But, even with the looming closure of our route, and the griping of my car, at least I enjoyed my first mountain drive since the trip out here in 2008.
As we dropped out of the really high country, it was nearing dinner time, but we were worried about pressing on, and the need to take an alternate route. For much of the way no information was presented about alternate routes, and Tara – who was aiding the GPS with navigation - found what she suspected would be the alternate route. As we neared the intersection where we’d need to leave US-395, CalTrans had set up a stop station, and was sending anyone who needed to go into Nevada off on the alternate.
The problem with this route was that about 10 vehicles in front of us was a semi. The first leg of the detour was up a steep, narrow, winding road. Along this route was one break-check area, and possibly two other areas where the road was wide enough for the semi to pull over. However, the semi didn’t. This was frustrating to Tara (although not to me who was driving). I was more worried about the driver in front of us who kept swerving into the other lane like he thought that he could pass 10 cars and a semi on this road. And to top it off, I am convinced at one point I saw him flicking ashes from his cigarette out the window. Just what we needed – some idiot starting a second wildfire that would close the detour.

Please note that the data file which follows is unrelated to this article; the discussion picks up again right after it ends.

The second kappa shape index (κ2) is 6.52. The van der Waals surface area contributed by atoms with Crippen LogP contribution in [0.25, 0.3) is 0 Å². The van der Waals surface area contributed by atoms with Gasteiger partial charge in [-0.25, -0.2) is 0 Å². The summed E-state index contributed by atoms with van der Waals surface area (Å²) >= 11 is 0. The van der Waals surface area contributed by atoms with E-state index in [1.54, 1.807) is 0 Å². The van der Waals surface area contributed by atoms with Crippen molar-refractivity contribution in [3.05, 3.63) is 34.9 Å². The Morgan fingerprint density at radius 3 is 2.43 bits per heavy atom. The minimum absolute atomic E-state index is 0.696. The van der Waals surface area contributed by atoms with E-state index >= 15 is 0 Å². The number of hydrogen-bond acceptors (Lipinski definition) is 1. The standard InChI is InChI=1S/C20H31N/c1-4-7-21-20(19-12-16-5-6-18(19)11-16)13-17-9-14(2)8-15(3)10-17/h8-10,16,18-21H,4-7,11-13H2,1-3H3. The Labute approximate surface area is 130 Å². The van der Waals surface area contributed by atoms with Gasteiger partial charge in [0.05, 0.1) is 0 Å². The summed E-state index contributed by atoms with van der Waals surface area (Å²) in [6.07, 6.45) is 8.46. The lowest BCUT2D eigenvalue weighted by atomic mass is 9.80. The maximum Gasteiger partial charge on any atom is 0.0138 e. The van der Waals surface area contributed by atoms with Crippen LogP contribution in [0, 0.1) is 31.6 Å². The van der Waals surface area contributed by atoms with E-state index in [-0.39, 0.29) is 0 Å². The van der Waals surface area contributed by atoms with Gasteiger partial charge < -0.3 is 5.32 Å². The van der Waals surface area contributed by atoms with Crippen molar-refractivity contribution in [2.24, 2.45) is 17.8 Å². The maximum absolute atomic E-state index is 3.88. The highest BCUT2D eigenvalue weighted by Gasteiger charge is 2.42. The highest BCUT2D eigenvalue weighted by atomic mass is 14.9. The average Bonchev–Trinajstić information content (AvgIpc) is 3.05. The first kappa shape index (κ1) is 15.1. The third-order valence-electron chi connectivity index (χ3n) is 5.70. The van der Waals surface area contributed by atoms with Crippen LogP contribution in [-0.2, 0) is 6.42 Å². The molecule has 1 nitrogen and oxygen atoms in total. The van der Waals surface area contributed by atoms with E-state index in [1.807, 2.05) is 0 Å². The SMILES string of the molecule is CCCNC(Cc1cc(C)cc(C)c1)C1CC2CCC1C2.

We stopped briefly at a small town near the top, mostly to take advantage of the porta-potty near the closed visitor center. We then proceeded down the route into a valley where we could see (and photograph) the fire from the distance.
It was dark by the time we rejoined the main US-395 route north of the fire. In the dark we followed the route through Carson City (except for a jog where the GPS tried to take us of US-395, but I tried to follow 395, then follow the GPS so instead we ended up on slow roads first through an industrial park, then through a residential neighborhood before rejoining the main route.
The rest of the drive into Reno was quiet. We arrived, found the Atlantis easily, and got checked in. We decided to leave the tables in the car until we new if we’d need them. (We had packed two of the three six-foot folding tables we picked up earlier this year).
We then sacked out, with me briefly turning on the late local news for information about the fire.
On Wednesday, we grabbed breakfast at the hotel’s 24 hour coffee shop – located across the smoke-filled casino floor from any elevator bank – and then headed to the con to register. I headed out early having originally said I could work in Prog Ops from 9 to noon, but ended up working an official 9:30 to 11:30 shift. I also signed away two hours each day – except for Sunday (only the 9:30 to 11:30 slots were on the schedule – and I knew I’d be tied up about then, something that Randy Smith completely understood when I told him later as we both left Prog Ops).